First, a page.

All these roles work to create effective solutions to strengthen your designs. Throughout your UX design career, you’ll get the chance to facilitate, present, and review in a critique session.
The design critique process
Design critiques can take many forms, depending on the work being reviewed and the number of participating members. There is no one “right” way to conduct a critique, it’s important to prepare and plan the session ahead of time.
Typically, the facilitator opens the session by going over the meeting’s objectives and goals. These objectives should be clear and time-specific. For exmple, “We need to update all the current mocks before next week.” Then, the presenter shares their designs, during which reviewers start to prepare their feedback and gather any ideas or questions. Reviewers should jot down both what they like and what they’d like to improved in the designs.
Reviewers should also take time to explain this feedback. The presenter will then clarify the feedback and guide everyone through their process for the designs. Lastly, the facilitator closes by addressing any lingering questions or topics not covered in the session.
Best practices for a critique session
When it comes to presenting in design critique sessions, preparation is key. This is your chance to showcase your work to your peers. You’ll want to guide reviewers through your thinking behind the designs and explain how they align with the product’s goals.
Here are five questions to help you focus:
- Who are you designing for?
- What problem are you trying to solve?
- How are your designs solving or not solving those problems?
- Where in the design process are you?
- What aspects of your designs are you seeking feedback on?
These questions help to explain the core aspects of the designs better. It will also help reviewers provide you with better feedback. Be mindful of the length of the session. You’ll need enough time to not just present, but discuss your ideas with reviewers and allow for follow-up questions. You can speed up the process by sharing your designs before the session so that everyone can be ready to discuss their feedback with you.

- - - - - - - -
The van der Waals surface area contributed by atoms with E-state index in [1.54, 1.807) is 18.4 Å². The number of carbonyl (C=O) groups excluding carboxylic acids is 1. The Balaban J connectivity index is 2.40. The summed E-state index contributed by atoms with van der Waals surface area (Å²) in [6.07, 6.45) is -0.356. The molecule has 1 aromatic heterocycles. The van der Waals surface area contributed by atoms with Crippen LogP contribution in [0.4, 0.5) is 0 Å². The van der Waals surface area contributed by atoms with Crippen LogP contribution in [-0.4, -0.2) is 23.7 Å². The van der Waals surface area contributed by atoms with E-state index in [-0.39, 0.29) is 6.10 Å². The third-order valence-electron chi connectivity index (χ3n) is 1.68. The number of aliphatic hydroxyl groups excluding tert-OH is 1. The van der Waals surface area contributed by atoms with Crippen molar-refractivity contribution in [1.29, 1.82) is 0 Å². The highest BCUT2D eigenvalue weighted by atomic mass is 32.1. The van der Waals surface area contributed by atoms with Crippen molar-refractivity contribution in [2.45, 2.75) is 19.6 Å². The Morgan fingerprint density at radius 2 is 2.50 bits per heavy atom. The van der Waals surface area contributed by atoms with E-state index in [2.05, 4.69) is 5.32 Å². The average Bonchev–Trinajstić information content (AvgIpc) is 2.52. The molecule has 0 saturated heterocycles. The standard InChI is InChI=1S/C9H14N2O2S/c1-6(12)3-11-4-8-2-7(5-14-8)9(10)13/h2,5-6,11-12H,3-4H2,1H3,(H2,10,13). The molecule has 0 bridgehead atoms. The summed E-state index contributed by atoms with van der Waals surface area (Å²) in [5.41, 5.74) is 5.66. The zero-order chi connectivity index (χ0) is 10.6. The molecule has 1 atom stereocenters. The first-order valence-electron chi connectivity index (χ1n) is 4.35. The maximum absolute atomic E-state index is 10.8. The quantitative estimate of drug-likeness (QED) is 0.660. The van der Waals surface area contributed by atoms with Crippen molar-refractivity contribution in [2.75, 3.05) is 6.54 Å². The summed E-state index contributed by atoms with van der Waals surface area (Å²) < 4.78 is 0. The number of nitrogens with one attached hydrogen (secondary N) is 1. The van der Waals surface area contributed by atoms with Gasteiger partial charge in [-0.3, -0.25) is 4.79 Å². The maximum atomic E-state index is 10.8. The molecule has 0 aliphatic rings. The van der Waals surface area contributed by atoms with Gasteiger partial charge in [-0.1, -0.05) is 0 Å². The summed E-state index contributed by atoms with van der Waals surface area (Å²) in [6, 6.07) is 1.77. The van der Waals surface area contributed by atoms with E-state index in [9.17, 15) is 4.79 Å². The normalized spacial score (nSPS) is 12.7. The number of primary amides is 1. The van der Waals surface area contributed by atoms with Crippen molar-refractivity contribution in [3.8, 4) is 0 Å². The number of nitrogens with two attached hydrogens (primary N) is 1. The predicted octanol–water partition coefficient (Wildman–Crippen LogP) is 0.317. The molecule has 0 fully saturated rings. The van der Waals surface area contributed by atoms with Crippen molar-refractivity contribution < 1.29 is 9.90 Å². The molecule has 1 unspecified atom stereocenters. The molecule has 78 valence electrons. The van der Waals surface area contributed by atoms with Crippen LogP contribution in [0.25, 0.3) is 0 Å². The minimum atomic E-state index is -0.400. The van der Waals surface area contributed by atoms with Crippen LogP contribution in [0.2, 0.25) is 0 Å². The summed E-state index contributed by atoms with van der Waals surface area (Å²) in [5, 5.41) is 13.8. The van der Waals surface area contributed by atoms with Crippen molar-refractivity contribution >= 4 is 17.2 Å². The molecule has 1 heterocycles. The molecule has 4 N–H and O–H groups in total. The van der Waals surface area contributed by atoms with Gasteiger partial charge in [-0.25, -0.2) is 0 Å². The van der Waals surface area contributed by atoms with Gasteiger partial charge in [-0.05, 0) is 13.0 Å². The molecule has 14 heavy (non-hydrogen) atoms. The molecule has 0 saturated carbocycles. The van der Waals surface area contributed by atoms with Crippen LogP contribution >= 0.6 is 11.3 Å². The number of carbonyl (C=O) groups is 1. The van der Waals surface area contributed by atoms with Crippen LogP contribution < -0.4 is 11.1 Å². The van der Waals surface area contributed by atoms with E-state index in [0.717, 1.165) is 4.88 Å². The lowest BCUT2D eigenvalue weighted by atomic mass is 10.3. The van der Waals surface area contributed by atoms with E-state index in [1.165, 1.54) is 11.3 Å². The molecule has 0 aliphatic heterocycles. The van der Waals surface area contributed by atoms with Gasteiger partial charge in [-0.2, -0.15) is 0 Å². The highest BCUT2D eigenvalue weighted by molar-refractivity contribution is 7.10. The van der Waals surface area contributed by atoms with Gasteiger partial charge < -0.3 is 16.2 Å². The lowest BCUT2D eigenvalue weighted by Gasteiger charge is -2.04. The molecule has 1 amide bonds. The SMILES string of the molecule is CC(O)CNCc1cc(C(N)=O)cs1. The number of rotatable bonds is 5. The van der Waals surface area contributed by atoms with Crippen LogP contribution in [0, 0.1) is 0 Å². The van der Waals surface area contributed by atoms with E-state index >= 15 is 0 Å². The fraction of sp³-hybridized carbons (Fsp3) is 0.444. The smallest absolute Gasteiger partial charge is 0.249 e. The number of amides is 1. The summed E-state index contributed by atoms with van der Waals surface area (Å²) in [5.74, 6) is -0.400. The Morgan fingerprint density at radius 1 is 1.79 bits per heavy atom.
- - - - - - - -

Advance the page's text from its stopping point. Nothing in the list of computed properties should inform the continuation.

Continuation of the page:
Processing feedback on the spot can be overwhelming, so don’t hesitate to ask reviewers to clarify their thoughts. You can also take time after the session to plan how you’ll apply the feedback you received during the session.
Actively listen to everyone comment you receive. Don’t interrupt reviewers or offer explanations unless asked to do so. Instead, focus on asking questions about their feedback to grasp their perspectives. Plan to have a notetaker if necessary, so that you can focus on the discussion.
Once you’re ready to refine your designs based on the session’s feedback, review any notes and pointers so you don’t miss any of them. You are in charge of your designs, so you don’t have to incorporate every suggestion you receive; just be prepare to explain your choices once you share your designs with your team again. In other words, be preapred to defend your choice even if you have to reject other’s feedback as long as it is actually fit better for the user.
The value of a critique session is inevitable and is a great way to sharpen your design skills and build relationships with your teammates. For more tips, check out this article on Medium: practical guide to running effective design critiques.